Wednesday January 23, 2013
SOME children diagnosed as autistic at a young age see their symptoms completely disappear when they become older, new research shows.
The small-scale study – published in the Journal Of Child Psychology And Psychiatry – included 34 subjects who were diagnosed very early on with the disorder, but who, by ages 18 to 21, no longer exhibited any signs of it.
Unlike when they were little, the subjects no longer showed deficits in speech, communication, recognising faces or social interactions – all hallmarks of autism.
“Although the diagnosis of autism is not usually lost over time, the findings suggest that there is a very wide range of possible outcomes,” said Thomas Insel, director of the US National Institute of Mental Health.
Previous studies had already suggested it was possible for an autism diagnosis to disappear over time. But this research looked deeper into the legitimacy of the phenomenon.
The authors questioned whether the initial diagnosis had been accurate and whether the subjects had truly caught up to their peers. In both cases, it turned out the answer was yes.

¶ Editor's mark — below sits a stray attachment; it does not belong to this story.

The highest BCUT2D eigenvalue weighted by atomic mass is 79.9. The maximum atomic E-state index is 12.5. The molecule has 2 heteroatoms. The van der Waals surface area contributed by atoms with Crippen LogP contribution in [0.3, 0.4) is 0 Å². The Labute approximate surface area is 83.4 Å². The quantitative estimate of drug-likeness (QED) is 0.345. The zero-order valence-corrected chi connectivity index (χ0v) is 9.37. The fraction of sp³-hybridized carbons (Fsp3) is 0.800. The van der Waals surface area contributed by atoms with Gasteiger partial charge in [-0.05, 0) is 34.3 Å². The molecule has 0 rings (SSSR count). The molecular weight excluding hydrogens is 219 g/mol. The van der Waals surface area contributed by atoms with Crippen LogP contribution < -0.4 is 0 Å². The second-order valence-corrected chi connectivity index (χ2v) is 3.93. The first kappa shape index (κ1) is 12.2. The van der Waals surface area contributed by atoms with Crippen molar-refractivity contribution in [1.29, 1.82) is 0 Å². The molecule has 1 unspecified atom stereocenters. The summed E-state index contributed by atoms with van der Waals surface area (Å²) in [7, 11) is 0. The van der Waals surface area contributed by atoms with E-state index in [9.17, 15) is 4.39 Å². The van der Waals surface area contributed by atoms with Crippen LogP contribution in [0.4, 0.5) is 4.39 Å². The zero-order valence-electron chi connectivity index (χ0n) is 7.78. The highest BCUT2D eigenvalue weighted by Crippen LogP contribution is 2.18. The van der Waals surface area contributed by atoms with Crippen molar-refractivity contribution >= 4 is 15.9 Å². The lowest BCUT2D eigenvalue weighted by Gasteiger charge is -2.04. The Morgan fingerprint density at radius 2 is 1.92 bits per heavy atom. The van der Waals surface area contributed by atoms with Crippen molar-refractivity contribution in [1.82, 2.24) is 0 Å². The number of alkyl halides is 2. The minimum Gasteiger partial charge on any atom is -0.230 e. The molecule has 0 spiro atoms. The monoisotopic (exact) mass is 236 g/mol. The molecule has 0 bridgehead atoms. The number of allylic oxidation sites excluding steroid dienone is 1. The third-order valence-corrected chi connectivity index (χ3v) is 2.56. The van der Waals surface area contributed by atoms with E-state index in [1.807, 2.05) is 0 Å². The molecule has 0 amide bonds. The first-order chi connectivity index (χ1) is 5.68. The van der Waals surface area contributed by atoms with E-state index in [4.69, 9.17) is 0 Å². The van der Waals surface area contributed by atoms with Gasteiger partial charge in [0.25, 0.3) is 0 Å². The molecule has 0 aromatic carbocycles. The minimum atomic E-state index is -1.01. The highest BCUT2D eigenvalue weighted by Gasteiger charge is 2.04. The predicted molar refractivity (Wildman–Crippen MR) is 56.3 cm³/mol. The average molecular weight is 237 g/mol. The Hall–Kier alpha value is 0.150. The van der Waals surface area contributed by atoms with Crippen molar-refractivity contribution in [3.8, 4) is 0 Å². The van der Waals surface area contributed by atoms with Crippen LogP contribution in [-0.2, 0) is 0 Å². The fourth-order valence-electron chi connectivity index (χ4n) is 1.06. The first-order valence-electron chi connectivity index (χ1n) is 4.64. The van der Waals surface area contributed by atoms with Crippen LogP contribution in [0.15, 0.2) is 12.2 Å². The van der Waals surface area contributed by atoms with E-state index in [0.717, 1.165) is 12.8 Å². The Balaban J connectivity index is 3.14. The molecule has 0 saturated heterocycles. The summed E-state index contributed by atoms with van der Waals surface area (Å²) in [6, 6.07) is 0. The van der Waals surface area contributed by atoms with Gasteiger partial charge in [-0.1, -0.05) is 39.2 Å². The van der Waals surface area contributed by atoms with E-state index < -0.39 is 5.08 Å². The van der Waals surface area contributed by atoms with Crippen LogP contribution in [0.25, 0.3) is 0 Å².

The researchers, led by Deborah Fein of the University of Connecticut, reviewed the original reports written when the children were diagnosed and had them examined by additional experts outside the research group.
The data was compared to groups of young adults whose diagnoses of autism and its milder sibling, high-functioning autism, persisted, and to a control group.
The analysis showed that, among the 34 subjects whose autism symptoms had abated, doctors had originally observed lower levels of social deficits than among the subjects with high-functioning autism. But other symptoms, including language delays and repetitive behaviour, had been on par with the other group.
And the contemporary testing of the study subjects – all of whom attended school in mainstream classrooms with no special services – confirmed that the young adults no longer exhibited any deficits. – AFP